Below is a conventional fishing and fowling scene where Userhat, with his family (and cats), stands poised to throw his hunting stick from a papyrus boat. In his other hand he grasps three birds. A throwing stick has already felled one bird above a stylized papyrus thicket, while others fly away. In the following scene, Userhat spears fish with a forked harpoon.
Userhat fishing with a harpoon
In the scene below men are trapping fowl in a draw-net and offering the produce to Userhat and his wife. Next depicted is a damaged scene of the grape harvest, with baskets of grapes and wine jars waiting to be filled. A scribe records the vintage. Userhat is making an offering to the serpent-goddess Renenutet (Termuthis). Turning the corner, we find a statue niche on the southern, back wall of the tomb, which once held the statues of Userhat and Mutnefert, but little remains today.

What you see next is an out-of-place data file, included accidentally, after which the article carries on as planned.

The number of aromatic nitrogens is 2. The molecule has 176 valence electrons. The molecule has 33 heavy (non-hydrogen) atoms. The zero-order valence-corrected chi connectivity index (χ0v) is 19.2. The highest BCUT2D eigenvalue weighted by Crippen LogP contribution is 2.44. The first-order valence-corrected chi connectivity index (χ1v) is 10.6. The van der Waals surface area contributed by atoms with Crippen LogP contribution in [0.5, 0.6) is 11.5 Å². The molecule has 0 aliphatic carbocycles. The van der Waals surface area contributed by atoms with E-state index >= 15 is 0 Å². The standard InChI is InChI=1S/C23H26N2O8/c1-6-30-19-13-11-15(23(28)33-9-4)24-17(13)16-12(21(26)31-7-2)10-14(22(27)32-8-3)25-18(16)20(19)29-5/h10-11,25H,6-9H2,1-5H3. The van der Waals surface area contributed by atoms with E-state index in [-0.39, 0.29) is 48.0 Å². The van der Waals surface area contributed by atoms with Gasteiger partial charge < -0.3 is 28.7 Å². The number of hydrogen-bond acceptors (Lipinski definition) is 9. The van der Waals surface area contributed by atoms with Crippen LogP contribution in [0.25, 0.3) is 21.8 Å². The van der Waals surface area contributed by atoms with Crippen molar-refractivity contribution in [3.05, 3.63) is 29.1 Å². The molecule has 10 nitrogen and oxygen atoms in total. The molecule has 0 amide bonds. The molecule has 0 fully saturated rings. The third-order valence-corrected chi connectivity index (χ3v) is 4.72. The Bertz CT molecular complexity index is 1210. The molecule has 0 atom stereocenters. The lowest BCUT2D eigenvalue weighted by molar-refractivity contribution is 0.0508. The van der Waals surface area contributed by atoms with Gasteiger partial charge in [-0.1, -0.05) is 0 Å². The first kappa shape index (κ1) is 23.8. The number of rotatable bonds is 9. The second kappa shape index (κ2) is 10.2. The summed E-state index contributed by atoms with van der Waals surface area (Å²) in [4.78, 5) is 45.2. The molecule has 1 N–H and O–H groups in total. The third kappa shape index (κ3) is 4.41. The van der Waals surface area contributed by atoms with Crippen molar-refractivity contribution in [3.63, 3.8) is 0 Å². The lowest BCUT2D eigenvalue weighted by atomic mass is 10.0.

Niche in the back wall of the chapel
Finally, turning once more, the scenes on the next wall are shown in three registers and depict the funeral procession and the ritual of 'Opening the Mouth'. All of these scenes are directed towards the left and the interior of the tomb. In the lower register, the traditional conveyance by boat to the West Bank of the Nile is depicted, where Userhat's sarcophagus in a boat is being toad by four others on its sacred journey, and in the middle register, people bring the items necessary for a proper burial. In the upper register, mourning women and priests proceed a short procession of men. The coffin of Userhat, which is perhaps covered by a cloth with red and white stripes, is placed on a boat which is then pulled along the desert on a sledge. Below, a shrine is being moved in a similar fashion.